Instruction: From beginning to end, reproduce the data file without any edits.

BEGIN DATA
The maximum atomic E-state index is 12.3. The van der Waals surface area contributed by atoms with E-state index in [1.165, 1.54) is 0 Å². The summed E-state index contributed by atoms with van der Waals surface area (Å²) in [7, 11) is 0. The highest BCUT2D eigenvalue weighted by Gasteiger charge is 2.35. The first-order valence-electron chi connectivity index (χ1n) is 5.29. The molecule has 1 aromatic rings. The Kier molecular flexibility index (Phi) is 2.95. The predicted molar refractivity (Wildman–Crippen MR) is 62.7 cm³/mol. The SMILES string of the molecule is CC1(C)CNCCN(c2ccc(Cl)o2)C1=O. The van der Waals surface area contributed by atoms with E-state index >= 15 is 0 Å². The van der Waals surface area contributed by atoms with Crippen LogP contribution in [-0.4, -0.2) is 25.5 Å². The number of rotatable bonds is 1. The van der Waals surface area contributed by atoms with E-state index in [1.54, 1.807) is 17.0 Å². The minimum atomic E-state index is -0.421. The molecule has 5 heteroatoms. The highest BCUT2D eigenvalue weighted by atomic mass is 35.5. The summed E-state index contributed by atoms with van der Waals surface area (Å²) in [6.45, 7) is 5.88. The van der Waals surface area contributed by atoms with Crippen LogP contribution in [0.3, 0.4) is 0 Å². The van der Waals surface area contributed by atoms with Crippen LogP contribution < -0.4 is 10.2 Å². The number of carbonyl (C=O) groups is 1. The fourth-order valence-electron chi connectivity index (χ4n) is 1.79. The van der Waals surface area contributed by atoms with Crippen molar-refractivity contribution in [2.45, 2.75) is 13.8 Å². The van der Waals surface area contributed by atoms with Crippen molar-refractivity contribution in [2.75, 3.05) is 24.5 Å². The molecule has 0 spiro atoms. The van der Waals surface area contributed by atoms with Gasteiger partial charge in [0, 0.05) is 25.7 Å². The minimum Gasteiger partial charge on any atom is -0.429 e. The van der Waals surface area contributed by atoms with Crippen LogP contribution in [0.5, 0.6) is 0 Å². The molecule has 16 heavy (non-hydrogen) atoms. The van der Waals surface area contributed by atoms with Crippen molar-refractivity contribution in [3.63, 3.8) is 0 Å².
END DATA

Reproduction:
The maximum atomic E-state index is 12.3. The van der Waals surface area contributed by atoms with E-state index in [1.165, 1.54) is 0 Å². The summed E-state index contributed by atoms with van der Waals surface area (Å²) in [7, 11) is 0. The highest BCUT2D eigenvalue weighted by Gasteiger charge is 2.35. The first-order valence-electron chi connectivity index (χ1n) is 5.29. The molecule has 1 aromatic rings. The Kier molecular flexibility index (Phi) is 2.95. The predicted molar refractivity (Wildman–Crippen MR) is 62.7 cm³/mol. The SMILES string of the molecule is CC1(C)CNCCN(c2ccc(Cl)o2)C1=O. The van der Waals surface area contributed by atoms with E-state index >= 15 is 0 Å². The van der Waals surface area contributed by atoms with Crippen LogP contribution in [-0.4, -0.2) is 25.5 Å². The number of rotatable bonds is 1. The van der Waals surface area contributed by atoms with E-state index in [1.54, 1.807) is 17.0 Å². The minimum atomic E-state index is -0.421. The molecule has 5 heteroatoms. The highest BCUT2D eigenvalue weighted by atomic mass is 35.5. The summed E-state index contributed by atoms with van der Waals surface area (Å²) in [6.45, 7) is 5.88. The van der Waals surface area contributed by atoms with Crippen LogP contribution in [0.3, 0.4) is 0 Å². The van der Waals surface area contributed by atoms with Crippen LogP contribution < -0.4 is 10.2 Å². The number of carbonyl (C=O) groups is 1. The fourth-order valence-electron chi connectivity index (χ4n) is 1.79. The van der Waals surface area contributed by atoms with Crippen molar-refractivity contribution in [2.45, 2.75) is 13.8 Å². The van der Waals surface area contributed by atoms with Crippen molar-refractivity contribution in [2.75, 3.05) is 24.5 Å². The molecule has 0 spiro atoms. The van der Waals surface area contributed by atoms with Gasteiger partial charge in [0, 0.05) is 25.7 Å². The minimum Gasteiger partial charge on any atom is -0.429 e. The van der Waals surface area contributed by atoms with Crippen LogP contribution in [0.5, 0.6) is 0 Å². The molecule has 16 heavy (non-hydrogen) atoms. The van der Waals surface area contributed by atoms with Crippen molar-refractivity contribution in [3.63, 3.8) is 0 Å².